The Board of Education consists of District 1 member Janna Akins, District 2 member Tony Hunter, District 3 member and Chairperson Cynthia Odom, District 4 member Keith Potts and District 5 member and Vice Chairperson Patrick White.

Next, Rayfield presented two separate Partner in Education awards to Piedmont College in Demorest, Georgia, and to Blue Ridge Mountain Electric Membership Corporation (BRMEMC).

Rayfield explained Piedmont College operates a cohort program in Union County and said, “We just appreciate having the very strong partnership with Piedmont College.”

Accepting the award from Piedmont College were Katherine Breithaupt, regional program coordinator, Tim Goss, director of off-campus graduate studies, and Don Gnecco, dean of School of Education.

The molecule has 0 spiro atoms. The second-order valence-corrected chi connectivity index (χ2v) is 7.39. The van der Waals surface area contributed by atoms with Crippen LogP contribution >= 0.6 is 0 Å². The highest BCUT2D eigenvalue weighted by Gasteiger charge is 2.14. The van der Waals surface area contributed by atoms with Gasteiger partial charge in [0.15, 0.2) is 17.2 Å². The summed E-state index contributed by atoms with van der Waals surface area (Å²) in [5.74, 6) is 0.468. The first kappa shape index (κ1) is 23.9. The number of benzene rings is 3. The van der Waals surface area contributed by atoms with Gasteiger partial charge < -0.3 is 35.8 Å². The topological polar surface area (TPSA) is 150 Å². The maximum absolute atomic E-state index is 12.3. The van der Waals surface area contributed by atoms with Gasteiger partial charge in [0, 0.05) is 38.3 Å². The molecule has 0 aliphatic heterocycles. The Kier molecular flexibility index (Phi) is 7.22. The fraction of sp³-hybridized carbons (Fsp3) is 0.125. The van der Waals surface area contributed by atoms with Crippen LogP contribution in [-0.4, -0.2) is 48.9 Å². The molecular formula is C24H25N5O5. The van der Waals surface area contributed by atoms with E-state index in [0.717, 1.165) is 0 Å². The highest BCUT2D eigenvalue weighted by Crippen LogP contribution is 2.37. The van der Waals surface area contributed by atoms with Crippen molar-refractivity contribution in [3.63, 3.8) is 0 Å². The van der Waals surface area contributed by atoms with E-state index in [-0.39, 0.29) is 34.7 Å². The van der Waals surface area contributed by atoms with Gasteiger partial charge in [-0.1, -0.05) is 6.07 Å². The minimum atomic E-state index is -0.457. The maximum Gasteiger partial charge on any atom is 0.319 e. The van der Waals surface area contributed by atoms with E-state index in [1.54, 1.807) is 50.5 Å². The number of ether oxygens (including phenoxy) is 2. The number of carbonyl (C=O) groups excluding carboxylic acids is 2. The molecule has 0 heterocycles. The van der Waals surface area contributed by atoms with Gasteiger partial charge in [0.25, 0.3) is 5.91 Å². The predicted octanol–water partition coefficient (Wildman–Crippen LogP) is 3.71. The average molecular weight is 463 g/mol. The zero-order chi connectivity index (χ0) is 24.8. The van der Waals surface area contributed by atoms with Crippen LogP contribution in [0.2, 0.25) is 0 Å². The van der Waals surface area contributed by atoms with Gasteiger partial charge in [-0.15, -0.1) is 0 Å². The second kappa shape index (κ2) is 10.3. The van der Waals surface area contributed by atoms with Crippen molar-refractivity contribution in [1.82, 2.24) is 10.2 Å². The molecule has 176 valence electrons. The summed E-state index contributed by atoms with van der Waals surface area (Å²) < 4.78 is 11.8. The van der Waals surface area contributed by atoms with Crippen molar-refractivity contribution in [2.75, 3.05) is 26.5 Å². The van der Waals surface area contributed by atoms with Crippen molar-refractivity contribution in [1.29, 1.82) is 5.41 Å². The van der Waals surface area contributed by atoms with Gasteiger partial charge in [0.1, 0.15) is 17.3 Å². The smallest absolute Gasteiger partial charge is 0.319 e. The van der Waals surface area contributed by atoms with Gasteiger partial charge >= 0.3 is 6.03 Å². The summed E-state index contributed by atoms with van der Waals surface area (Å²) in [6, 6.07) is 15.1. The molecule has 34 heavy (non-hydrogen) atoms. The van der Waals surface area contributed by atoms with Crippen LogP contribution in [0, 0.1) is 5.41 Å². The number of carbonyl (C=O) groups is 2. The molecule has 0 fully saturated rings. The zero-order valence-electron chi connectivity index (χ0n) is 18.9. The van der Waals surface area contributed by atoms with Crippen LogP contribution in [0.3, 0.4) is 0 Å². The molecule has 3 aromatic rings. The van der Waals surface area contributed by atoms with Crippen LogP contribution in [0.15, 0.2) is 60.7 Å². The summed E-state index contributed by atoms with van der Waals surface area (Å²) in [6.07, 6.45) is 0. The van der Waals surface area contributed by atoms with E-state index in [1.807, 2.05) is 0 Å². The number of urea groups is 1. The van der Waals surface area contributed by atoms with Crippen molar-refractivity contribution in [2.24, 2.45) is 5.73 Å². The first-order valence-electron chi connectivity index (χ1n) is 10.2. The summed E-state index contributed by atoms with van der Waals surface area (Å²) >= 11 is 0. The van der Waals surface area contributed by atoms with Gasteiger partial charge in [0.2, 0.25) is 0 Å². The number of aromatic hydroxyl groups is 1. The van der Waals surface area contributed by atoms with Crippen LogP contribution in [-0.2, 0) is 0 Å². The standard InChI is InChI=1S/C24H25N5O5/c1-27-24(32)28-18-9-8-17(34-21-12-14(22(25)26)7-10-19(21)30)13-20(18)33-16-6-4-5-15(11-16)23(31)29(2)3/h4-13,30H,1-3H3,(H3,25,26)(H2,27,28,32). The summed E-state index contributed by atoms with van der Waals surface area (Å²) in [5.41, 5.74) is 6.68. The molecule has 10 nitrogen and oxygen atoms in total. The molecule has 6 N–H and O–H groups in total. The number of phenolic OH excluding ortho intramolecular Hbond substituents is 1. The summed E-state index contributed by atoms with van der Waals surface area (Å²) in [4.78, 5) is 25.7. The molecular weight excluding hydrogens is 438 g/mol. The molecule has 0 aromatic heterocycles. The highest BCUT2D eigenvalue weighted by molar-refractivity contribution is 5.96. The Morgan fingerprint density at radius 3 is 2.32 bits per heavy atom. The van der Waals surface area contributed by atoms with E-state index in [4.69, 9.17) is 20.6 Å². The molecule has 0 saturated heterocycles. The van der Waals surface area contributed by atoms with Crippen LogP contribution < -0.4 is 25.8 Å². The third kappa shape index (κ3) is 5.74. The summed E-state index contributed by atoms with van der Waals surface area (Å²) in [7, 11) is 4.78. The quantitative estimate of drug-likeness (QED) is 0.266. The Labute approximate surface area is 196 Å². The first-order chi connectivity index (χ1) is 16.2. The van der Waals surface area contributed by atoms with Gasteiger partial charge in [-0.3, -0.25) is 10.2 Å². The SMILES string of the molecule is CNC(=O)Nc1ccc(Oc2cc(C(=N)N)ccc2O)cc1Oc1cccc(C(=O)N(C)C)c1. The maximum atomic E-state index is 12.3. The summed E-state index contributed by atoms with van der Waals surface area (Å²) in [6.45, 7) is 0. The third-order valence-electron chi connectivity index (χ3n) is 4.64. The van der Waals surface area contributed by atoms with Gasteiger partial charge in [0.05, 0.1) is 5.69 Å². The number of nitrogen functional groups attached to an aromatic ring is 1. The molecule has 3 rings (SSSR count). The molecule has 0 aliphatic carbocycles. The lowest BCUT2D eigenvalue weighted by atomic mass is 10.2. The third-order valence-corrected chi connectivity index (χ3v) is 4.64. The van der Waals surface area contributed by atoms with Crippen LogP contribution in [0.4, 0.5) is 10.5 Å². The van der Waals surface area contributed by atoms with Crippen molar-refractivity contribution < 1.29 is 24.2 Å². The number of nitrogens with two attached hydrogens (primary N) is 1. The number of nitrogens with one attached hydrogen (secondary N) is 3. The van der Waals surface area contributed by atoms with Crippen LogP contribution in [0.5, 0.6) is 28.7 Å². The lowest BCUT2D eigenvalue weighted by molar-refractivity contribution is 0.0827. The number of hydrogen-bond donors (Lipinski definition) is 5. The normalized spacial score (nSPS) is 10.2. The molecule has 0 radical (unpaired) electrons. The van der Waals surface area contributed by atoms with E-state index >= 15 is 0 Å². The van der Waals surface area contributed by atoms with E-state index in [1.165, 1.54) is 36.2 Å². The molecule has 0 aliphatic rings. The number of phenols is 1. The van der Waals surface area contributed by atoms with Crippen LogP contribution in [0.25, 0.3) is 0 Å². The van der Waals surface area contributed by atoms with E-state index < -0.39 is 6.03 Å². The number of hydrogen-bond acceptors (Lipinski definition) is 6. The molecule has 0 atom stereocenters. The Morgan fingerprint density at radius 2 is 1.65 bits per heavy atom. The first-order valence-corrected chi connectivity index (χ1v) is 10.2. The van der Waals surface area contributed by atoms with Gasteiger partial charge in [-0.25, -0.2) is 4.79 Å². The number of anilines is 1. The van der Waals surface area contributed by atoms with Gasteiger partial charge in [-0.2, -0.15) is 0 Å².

BRMEMC was also recognized with a Partner in Education award. Rayfield explained crews from BRMEMC have helped with various utility issues at schools multiple times, including a Union County High School football game this past season when the field’s lights went off suddenly and crews from BRMEMC were on the scene within minutes.

“Many times, when we ask for those things we say (to BRMEMC), ‘Bill us or let us know what that costs,’ and they say, ‘Absolutely not, we’re just glad to do it,'” Rayfield said of BRMEMC willingness to help the school system.

Two Union County High School (UCHS) seniors, Emmi Schakat and Cole Wright, were recognized for having been accepted to West Point Military Academy.